Samsung officially announced a new operating system that will rival Android at the ongoing Mobile World Congress. The new OS, named Tizen, will also compete against iOS, Windows Phone, BlackBerry 10, Firefox OS and Ubuntu Mobile.
Tizen phones will look and work much like Android phones, except that the familiar square app icons are round. Samsung previously announced it will dump its homemade Bada platform, which had a negligible share in the smartphone market, in favour of the new OS. The new mobile operating system will be able to run apps made for Bada, but it will not be the same the other way around.
Most of the impetus behind Tizen comes from cellphone carriers, which want a successful counterweight to the clout of Google and Apple. Samsung has become the world's largest maker of smartphones in large part through its embrace of Android. Yves Maitre, the executive in charge of handsets at Orange, France Telecom's wireless arm, said the carrier expects to launch Tizen phones in France this year and in developing countries next year. As an 'open' project, the software is freely available to customise, giving phone carriers control over how the software works on the phones they sell.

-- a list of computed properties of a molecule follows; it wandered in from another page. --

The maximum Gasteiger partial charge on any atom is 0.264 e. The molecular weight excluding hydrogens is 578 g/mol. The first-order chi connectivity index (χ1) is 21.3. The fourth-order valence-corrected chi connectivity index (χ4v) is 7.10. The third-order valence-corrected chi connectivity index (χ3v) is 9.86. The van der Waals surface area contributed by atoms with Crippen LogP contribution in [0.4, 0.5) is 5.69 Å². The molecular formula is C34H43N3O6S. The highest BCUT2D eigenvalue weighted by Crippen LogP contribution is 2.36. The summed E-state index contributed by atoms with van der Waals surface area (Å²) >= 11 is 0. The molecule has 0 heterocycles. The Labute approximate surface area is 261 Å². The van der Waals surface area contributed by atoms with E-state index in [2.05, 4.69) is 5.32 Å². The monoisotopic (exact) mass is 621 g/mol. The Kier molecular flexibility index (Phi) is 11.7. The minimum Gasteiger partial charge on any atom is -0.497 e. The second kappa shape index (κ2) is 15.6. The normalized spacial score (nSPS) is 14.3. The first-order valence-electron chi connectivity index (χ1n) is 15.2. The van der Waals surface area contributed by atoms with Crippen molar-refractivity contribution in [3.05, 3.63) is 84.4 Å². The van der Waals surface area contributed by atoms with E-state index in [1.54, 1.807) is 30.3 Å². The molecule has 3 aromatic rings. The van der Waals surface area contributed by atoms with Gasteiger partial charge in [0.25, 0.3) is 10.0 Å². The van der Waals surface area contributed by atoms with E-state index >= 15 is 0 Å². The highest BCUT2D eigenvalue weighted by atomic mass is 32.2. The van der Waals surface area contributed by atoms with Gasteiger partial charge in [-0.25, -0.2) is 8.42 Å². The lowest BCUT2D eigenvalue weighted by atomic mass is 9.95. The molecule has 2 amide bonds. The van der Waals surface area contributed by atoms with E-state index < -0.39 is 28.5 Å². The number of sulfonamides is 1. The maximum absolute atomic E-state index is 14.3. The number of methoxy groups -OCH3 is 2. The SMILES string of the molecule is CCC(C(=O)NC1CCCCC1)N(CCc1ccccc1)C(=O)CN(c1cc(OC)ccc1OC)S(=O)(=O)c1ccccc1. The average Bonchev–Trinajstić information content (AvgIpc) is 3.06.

Sprint Nextel is a member of the Tizen Association, but it hasn't said if it has any plans to bring Tizen handsets to the US. Other major backers include Intel and Huawei Technologies, China's largest phone maker.
It was recently reported that Google is growing concerned of Samsung using its dominant position in the Android ecosystem to renegotiate the deal between the two companies. Samsung announces Android rival Tizen at MWC - The Times of India